We are finally experiencing warmer temperatures and have reached the point where it seems safe to put in even delicate plants and flowers. It's also time to plant peppers, tomatoes, celery and other vegetables.
Azzedine Downes is the President and CEO of the International Fund for Animal Welfare (IFAW) whose mission is to rescue and protect animals around the world. The IFAW works around the globe to save wildlife by working in tandem with native populations towards a greater good. Mr. Downes talked with Cincinnati Zoo Director Thane Maynard about the IFAW's projects, taking place in more than 40 countries.
E-waste is any discarded electronic device or appliance, including computers, TVs and cell phones. According to the United Nations, 20 to 50 million metric tons of e-waste are generated worldwide each year.
The recent stretch of unseasonably-warm weather has been enjoyable, but the trees and plants that are coming up and producing buds much earlier than normal may be damaged when temperatures drop down to below freezing again.
If you are a serious gardener, would like to dress-up your yard or make better use of the space you have available, winter is the perfect time to do some research, take some classes and put your landscape plans together so you're ready to start planting this spring.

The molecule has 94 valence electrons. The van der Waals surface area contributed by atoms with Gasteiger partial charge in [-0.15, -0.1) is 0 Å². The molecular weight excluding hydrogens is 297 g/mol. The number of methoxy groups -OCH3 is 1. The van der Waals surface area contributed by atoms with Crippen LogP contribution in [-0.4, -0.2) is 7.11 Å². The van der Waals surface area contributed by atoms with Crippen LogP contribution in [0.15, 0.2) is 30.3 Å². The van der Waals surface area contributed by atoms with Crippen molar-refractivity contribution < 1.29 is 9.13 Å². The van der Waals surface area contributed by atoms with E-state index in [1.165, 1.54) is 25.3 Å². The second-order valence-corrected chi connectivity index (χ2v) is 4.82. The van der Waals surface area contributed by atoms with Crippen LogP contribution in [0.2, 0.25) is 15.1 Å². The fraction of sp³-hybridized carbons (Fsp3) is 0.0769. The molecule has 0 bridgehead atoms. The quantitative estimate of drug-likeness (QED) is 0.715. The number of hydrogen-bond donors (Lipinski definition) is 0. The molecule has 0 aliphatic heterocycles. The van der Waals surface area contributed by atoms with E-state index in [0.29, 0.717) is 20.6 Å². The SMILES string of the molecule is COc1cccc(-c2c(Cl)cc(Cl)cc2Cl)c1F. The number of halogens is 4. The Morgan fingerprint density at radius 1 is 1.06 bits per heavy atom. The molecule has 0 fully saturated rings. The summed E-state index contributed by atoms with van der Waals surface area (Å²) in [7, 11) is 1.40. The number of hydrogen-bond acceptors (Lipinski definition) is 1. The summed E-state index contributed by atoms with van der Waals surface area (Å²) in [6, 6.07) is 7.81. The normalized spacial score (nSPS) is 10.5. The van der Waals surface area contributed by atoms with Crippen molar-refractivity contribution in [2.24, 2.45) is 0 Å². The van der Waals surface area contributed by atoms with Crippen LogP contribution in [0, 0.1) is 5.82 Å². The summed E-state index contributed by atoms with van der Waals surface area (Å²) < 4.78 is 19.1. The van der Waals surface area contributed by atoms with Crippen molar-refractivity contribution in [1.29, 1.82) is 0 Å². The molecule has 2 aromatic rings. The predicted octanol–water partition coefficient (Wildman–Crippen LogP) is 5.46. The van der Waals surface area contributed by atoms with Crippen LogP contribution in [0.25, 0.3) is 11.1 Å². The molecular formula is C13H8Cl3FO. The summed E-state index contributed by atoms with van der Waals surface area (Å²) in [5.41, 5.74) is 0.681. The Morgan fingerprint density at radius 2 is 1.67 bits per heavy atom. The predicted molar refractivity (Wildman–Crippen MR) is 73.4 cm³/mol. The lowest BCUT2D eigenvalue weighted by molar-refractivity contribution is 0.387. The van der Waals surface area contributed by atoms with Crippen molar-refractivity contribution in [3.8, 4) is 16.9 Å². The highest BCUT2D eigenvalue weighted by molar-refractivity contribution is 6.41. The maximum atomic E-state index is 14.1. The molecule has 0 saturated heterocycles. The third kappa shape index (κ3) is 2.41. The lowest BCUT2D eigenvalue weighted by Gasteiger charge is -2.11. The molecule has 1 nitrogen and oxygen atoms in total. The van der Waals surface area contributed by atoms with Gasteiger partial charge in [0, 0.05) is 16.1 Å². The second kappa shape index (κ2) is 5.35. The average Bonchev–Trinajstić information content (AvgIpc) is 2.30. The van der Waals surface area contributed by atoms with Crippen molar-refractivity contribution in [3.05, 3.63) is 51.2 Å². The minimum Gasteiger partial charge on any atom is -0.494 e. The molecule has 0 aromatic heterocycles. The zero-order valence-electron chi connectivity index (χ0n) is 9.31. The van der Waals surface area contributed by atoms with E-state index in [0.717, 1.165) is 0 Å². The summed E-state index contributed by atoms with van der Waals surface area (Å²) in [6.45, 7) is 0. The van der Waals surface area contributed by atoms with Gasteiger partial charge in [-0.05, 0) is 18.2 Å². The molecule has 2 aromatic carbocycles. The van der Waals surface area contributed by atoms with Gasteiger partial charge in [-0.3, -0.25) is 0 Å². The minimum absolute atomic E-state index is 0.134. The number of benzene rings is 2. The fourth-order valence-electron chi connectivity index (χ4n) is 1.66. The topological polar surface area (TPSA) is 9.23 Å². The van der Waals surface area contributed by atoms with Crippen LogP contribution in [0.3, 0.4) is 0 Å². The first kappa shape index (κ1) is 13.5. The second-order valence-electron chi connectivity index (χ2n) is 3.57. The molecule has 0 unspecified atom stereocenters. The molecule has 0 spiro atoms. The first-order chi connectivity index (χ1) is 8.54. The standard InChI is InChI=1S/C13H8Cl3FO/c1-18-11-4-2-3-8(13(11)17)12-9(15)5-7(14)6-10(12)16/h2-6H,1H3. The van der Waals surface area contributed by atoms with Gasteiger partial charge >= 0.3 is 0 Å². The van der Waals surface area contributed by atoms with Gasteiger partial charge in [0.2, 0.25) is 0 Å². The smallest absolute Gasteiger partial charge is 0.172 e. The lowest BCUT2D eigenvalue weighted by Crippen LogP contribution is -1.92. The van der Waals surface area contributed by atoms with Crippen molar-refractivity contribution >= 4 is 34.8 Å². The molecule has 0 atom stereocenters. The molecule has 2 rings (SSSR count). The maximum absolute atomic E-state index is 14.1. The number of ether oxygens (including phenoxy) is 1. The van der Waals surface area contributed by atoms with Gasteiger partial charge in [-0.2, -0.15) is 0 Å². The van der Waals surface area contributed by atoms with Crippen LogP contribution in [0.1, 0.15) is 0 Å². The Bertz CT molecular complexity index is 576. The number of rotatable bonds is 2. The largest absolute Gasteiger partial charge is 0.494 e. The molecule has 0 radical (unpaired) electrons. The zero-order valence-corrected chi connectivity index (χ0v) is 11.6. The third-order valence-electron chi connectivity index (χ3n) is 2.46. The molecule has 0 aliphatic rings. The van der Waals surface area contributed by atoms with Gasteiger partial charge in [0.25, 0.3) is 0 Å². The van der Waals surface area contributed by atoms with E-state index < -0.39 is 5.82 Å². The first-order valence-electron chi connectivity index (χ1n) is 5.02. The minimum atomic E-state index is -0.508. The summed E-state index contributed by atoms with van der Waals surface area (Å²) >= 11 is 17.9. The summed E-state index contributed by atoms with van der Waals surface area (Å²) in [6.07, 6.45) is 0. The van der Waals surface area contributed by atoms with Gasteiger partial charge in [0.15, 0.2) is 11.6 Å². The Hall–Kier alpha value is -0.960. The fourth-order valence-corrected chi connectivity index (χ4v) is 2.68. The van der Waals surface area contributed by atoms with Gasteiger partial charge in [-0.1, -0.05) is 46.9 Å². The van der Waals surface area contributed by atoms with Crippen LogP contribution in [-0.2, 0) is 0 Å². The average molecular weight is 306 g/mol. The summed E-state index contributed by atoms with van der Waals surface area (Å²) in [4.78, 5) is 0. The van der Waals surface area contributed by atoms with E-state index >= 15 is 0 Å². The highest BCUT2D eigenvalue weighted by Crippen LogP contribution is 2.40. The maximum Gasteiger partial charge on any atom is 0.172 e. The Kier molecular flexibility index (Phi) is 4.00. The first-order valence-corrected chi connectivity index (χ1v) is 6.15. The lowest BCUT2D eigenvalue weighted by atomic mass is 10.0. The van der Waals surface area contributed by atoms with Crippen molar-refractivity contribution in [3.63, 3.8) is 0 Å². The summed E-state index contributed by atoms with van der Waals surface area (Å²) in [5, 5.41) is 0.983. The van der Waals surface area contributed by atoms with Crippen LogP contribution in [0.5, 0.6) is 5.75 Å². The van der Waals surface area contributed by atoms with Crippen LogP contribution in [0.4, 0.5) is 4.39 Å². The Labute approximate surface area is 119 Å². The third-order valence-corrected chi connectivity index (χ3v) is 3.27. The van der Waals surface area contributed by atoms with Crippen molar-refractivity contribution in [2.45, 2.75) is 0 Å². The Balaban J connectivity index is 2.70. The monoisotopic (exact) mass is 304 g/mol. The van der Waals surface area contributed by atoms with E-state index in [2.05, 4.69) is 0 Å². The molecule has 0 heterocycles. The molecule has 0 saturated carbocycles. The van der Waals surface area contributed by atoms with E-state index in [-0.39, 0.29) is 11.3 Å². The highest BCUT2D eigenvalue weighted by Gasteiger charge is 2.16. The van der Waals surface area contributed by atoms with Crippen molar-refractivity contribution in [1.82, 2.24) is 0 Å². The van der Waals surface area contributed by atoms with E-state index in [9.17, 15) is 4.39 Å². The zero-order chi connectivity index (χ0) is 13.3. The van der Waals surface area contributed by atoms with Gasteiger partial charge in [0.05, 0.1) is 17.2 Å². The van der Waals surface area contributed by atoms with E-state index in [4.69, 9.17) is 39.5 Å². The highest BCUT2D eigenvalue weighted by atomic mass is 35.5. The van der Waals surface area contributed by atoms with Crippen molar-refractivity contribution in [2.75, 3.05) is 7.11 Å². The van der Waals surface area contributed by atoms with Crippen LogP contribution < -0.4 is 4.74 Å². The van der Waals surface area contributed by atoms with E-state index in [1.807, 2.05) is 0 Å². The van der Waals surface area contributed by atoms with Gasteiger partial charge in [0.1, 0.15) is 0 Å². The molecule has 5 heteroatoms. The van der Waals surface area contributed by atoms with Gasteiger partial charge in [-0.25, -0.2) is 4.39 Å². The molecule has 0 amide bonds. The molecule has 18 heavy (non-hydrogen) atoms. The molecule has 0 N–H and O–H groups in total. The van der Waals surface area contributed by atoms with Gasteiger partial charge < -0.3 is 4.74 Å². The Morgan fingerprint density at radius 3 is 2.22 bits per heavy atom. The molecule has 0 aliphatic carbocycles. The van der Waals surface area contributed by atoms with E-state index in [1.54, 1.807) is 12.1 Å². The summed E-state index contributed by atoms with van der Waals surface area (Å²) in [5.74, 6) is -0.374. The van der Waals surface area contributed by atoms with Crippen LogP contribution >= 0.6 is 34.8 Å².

Nearly 100,000 people subscribe to the Gross Science from NOVA channel on YouTube so they can watch host Anna Rothschild explain the slimy, smelly, creepy-crawly world of science and nature in a fun, engaging way.
From 1951 until 1989, the Feed Materials Production Center in Fernald, Ohio, about 20 miles northwest of Cincinnati, was a key player in the Cold War, processing uranium for the United States nuclear weapons program.
If your garden yielded a bumper crop this season and you have more fruits and vegetables than you can eat fresh, now is a good time to explore the variety of ways you can preserve them for use all winter long, from cold storage to canning to freezing.
The Mill Creek is a 28-mile long urban river that begins in West Chester, runs though Cincinnati and flows into the Ohio River, just west of downtown. It was declared the worst environmental problem in the Greater Cincinnati area in 1993, unfit for aquatic life and recreation. Since 1995, the Mill Creek Watershed Council of Communities has been working to make improvements to the waterway.